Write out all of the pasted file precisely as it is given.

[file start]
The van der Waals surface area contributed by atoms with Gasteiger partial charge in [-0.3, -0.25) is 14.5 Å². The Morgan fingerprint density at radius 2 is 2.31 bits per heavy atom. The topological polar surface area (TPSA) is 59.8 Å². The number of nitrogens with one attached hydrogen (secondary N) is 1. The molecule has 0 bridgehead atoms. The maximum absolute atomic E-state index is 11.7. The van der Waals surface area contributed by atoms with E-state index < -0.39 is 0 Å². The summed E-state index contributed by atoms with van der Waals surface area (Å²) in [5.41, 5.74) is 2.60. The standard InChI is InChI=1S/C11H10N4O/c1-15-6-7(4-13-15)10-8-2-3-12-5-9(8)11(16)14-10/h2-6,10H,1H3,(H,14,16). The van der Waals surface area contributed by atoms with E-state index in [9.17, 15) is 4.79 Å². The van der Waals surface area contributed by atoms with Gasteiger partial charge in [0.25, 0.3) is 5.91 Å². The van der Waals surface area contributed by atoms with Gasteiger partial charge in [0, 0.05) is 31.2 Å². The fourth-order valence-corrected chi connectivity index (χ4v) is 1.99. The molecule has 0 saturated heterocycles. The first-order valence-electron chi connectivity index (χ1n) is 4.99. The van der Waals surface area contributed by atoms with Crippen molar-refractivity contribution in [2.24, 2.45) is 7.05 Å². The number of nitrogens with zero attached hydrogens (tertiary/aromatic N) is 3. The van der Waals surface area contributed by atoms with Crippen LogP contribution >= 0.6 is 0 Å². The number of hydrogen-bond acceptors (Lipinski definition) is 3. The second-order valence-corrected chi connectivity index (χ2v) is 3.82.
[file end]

The van der Waals surface area contributed by atoms with Gasteiger partial charge in [-0.3, -0.25) is 14.5 Å². The Morgan fingerprint density at radius 2 is 2.31 bits per heavy atom. The topological polar surface area (TPSA) is 59.8 Å². The number of nitrogens with one attached hydrogen (secondary N) is 1. The molecule has 0 bridgehead atoms. The maximum absolute atomic E-state index is 11.7. The van der Waals surface area contributed by atoms with E-state index < -0.39 is 0 Å². The summed E-state index contributed by atoms with van der Waals surface area (Å²) in [5.41, 5.74) is 2.60. The standard InChI is InChI=1S/C11H10N4O/c1-15-6-7(4-13-15)10-8-2-3-12-5-9(8)11(16)14-10/h2-6,10H,1H3,(H,14,16). The van der Waals surface area contributed by atoms with E-state index in [9.17, 15) is 4.79 Å². The van der Waals surface area contributed by atoms with Gasteiger partial charge in [0.25, 0.3) is 5.91 Å². The van der Waals surface area contributed by atoms with Gasteiger partial charge in [0, 0.05) is 31.2 Å². The fourth-order valence-corrected chi connectivity index (χ4v) is 1.99. The molecule has 0 saturated heterocycles. The first-order valence-electron chi connectivity index (χ1n) is 4.99. The van der Waals surface area contributed by atoms with Crippen molar-refractivity contribution in [2.24, 2.45) is 7.05 Å². The number of nitrogens with zero attached hydrogens (tertiary/aromatic N) is 3. The van der Waals surface area contributed by atoms with Crippen LogP contribution >= 0.6 is 0 Å². The number of hydrogen-bond acceptors (Lipinski definition) is 3. The second-order valence-corrected chi connectivity index (χ2v) is 3.82.